​A Child's View: Color and Wonder


BY: Andy Getz, LISW-S, ACHP-SW

CATEGORY: Grief and Loss

When you lose someone you love it can truly feel like a part of you died with them. Sometimes it is hard to calm your mind. Often you just keep thinking and thinking about why things have to be this way. That thinking can make it hard to listen to your teacher in school and make it especially hard to fall asleep at night. This is the time to play and rest and just "be," while your mind heals and adjusts to the changes in your life. But it is not easy to find ways to do that, especially in the early days of your loss. Guess what? There is an activity that you may have done when you were much younger, and it can really help. It is a simple, cheap activity that you can do anywhere, anytime. It is coloring

Believe it or not many good and helpful changes take place while you color. These changes are exactly what you need when you are sad and confused. When you put those colors between the lines or even create your very own drawing you are telling your brain to relax. You send signals to the part of your brain that is most worried and mad and afraid and tell it to calm down. Once that has happened, coloring can allow you to really focus on this one task without thinking of all your other worries. For a while your brain can feel quiet and peaceful. It will also spark your creativity. You remember that you are a kid again. Coloring helps you relax, calm down, focus, be quiet, peaceful and more creative. It also reminds you that you can play and be in a place that is kinder, more colorful and gentle than the one filled with your grief.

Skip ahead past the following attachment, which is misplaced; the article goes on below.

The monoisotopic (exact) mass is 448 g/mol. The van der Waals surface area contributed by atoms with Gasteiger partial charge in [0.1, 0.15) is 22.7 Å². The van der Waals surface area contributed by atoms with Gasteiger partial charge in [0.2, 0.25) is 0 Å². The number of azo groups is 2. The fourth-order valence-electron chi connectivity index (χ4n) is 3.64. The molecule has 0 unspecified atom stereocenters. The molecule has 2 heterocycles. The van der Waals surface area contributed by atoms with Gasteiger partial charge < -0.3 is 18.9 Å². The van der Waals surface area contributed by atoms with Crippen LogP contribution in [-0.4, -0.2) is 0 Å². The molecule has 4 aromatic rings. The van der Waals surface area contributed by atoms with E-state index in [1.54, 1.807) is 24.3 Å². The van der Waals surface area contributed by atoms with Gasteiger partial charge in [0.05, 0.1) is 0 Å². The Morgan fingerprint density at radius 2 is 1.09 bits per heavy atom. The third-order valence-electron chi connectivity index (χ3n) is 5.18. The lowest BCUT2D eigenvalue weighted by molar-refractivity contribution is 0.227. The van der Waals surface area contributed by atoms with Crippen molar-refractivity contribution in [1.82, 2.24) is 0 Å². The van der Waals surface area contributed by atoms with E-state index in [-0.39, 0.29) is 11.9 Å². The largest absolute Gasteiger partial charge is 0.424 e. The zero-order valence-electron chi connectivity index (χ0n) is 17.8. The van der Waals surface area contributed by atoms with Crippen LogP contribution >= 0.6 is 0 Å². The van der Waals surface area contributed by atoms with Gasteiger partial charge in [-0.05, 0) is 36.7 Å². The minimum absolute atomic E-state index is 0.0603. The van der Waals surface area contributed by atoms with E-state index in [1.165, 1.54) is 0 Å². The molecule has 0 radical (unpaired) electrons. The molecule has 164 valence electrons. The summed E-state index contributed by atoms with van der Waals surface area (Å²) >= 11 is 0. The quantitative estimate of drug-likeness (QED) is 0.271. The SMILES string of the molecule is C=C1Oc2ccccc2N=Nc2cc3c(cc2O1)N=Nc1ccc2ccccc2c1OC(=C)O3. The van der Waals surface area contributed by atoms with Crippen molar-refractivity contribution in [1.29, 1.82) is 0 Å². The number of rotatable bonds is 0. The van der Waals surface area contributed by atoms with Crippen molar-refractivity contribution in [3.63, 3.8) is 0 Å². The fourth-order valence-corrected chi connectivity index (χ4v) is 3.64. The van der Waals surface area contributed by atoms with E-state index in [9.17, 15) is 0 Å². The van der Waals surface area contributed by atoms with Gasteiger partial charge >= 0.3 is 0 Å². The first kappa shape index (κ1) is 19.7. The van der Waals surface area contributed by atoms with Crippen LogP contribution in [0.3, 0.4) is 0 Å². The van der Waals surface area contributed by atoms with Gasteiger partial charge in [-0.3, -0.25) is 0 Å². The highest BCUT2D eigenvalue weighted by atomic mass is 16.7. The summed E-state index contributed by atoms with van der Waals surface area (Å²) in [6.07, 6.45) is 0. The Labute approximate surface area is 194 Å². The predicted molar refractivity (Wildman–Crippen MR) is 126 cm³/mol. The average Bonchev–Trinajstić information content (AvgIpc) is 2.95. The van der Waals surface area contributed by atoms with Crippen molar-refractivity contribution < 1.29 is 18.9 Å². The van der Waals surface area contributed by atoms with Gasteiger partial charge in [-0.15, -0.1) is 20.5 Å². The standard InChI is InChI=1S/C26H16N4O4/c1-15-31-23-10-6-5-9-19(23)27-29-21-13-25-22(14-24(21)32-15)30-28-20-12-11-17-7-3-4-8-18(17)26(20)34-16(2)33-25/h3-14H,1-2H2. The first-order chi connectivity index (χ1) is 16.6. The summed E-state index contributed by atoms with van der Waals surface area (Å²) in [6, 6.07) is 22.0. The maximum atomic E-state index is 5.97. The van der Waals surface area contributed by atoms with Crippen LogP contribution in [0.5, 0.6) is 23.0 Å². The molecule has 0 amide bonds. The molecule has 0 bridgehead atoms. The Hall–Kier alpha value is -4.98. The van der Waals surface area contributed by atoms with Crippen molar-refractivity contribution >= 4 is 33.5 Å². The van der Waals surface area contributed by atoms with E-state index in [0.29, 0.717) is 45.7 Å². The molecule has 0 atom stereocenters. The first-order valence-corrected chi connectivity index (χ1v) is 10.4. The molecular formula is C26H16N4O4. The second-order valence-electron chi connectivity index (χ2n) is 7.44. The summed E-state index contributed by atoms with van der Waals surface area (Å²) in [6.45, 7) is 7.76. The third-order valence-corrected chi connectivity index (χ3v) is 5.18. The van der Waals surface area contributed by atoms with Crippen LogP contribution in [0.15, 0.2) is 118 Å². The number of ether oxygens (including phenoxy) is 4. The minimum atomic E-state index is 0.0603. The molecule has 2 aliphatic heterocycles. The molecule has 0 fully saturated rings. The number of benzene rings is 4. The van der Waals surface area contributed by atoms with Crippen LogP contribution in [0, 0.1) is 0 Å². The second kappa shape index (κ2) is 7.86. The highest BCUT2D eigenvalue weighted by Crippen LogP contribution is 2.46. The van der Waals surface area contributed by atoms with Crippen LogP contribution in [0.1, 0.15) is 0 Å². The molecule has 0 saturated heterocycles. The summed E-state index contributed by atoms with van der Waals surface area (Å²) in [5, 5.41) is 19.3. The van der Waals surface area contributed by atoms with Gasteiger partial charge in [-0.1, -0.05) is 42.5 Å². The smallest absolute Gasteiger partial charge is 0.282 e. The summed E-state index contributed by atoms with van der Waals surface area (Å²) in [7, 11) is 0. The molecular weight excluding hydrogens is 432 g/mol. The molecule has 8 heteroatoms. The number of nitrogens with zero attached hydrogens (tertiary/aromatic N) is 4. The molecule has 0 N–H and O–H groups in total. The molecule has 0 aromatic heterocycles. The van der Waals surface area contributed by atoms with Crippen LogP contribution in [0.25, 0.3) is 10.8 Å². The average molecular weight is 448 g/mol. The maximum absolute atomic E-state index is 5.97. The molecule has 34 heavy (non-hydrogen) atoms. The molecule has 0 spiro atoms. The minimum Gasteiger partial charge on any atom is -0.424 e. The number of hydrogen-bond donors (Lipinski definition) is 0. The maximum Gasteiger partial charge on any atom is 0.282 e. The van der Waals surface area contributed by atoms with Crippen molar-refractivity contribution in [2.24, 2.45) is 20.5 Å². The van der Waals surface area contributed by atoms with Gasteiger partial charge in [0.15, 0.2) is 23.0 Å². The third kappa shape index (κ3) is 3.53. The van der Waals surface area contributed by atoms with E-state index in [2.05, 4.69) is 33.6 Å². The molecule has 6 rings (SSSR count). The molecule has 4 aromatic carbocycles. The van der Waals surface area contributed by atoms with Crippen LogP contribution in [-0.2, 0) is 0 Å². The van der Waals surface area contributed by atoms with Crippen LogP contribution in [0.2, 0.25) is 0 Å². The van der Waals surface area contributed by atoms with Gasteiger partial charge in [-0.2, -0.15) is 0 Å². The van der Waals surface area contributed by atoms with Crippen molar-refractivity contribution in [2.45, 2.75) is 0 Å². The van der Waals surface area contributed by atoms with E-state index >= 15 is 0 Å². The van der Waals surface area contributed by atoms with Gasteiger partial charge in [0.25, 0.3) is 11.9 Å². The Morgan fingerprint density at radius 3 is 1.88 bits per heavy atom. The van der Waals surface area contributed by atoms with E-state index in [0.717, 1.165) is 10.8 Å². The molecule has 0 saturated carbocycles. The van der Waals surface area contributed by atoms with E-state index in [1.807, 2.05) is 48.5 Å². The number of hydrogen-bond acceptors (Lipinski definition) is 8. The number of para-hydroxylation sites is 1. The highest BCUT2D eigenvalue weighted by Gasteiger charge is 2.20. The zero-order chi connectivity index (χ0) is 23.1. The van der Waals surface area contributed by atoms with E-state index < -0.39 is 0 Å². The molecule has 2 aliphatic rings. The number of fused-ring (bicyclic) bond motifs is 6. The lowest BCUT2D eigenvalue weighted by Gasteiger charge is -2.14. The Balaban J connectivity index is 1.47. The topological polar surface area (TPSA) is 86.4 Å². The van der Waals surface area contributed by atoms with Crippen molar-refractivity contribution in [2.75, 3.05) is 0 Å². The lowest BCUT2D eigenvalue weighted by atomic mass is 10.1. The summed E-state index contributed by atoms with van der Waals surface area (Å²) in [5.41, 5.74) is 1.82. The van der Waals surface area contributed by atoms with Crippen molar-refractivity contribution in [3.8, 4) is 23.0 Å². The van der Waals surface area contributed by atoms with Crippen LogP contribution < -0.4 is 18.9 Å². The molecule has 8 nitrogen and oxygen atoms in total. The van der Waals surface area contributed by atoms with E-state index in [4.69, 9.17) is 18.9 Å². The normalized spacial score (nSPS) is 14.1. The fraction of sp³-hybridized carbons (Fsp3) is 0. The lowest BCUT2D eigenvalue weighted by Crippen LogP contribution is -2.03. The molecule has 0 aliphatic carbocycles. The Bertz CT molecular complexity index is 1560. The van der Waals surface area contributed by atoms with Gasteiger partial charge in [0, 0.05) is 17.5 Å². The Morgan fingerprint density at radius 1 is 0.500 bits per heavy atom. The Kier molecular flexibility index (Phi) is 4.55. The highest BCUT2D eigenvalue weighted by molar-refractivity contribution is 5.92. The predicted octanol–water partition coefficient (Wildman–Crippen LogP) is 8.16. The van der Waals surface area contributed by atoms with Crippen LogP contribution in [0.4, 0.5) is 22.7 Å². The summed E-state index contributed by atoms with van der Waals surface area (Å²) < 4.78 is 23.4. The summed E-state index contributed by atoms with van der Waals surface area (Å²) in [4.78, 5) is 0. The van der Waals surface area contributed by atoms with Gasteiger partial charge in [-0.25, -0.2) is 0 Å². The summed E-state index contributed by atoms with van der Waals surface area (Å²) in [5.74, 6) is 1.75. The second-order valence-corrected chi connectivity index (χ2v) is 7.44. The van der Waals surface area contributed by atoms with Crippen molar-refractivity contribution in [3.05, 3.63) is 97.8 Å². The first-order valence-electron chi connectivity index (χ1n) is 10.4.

On bad days, or as a daily practice, grab crayons, markers or colored pencils. Then pick up coloring books wherever you can find them (or print coloring pages from the computer). Sit in your favorite place at your favorite time of day, or do this before bedtime to prepare your body for sleep. Finally, hold your loved one in your heart, and color your pages to allow peace to fill your heart too. The adults in your life may watch the good things it does for you and join in, too. Be sure to share your crayons with them!

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